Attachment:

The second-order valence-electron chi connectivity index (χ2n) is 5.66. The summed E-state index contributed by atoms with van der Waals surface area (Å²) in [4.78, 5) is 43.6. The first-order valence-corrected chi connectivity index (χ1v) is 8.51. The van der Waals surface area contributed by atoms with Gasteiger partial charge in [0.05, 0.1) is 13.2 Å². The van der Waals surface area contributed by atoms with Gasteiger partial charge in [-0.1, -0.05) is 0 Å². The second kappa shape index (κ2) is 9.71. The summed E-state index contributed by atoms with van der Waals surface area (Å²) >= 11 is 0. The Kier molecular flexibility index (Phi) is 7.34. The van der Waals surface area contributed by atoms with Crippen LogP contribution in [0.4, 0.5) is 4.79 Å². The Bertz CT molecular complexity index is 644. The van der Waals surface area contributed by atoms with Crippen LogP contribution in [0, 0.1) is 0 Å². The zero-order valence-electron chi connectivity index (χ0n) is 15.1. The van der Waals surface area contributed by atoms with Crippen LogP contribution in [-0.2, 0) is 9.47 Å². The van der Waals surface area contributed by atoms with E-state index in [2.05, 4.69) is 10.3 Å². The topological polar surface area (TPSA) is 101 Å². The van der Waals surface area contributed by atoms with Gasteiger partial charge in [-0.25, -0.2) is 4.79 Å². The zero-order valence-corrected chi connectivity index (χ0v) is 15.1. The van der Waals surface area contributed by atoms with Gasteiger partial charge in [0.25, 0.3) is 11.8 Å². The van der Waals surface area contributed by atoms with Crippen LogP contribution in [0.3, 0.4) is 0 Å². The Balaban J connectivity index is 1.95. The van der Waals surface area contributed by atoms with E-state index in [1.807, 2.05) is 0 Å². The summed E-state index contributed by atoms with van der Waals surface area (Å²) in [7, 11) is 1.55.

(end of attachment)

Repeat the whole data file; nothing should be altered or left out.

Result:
The second-order valence-electron chi connectivity index (χ2n) is 5.66. The summed E-state index contributed by atoms with van der Waals surface area (Å²) in [4.78, 5) is 43.6. The first-order valence-corrected chi connectivity index (χ1v) is 8.51. The van der Waals surface area contributed by atoms with Gasteiger partial charge in [0.05, 0.1) is 13.2 Å². The van der Waals surface area contributed by atoms with Gasteiger partial charge in [-0.1, -0.05) is 0 Å². The second kappa shape index (κ2) is 9.71. The summed E-state index contributed by atoms with van der Waals surface area (Å²) >= 11 is 0. The Kier molecular flexibility index (Phi) is 7.34. The van der Waals surface area contributed by atoms with Crippen LogP contribution in [0.4, 0.5) is 4.79 Å². The Bertz CT molecular complexity index is 644. The van der Waals surface area contributed by atoms with Crippen LogP contribution in [0, 0.1) is 0 Å². The zero-order valence-electron chi connectivity index (χ0n) is 15.1. The van der Waals surface area contributed by atoms with Crippen LogP contribution in [-0.2, 0) is 9.47 Å². The van der Waals surface area contributed by atoms with E-state index in [2.05, 4.69) is 10.3 Å². The topological polar surface area (TPSA) is 101 Å². The van der Waals surface area contributed by atoms with Gasteiger partial charge in [-0.25, -0.2) is 4.79 Å². The zero-order valence-corrected chi connectivity index (χ0v) is 15.1. The van der Waals surface area contributed by atoms with Gasteiger partial charge in [0.25, 0.3) is 11.8 Å². The van der Waals surface area contributed by atoms with Crippen LogP contribution in [0.3, 0.4) is 0 Å². The Balaban J connectivity index is 1.95. The van der Waals surface area contributed by atoms with E-state index in [1.807, 2.05) is 0 Å². The summed E-state index contributed by atoms with van der Waals surface area (Å²) in [7, 11) is 1.55.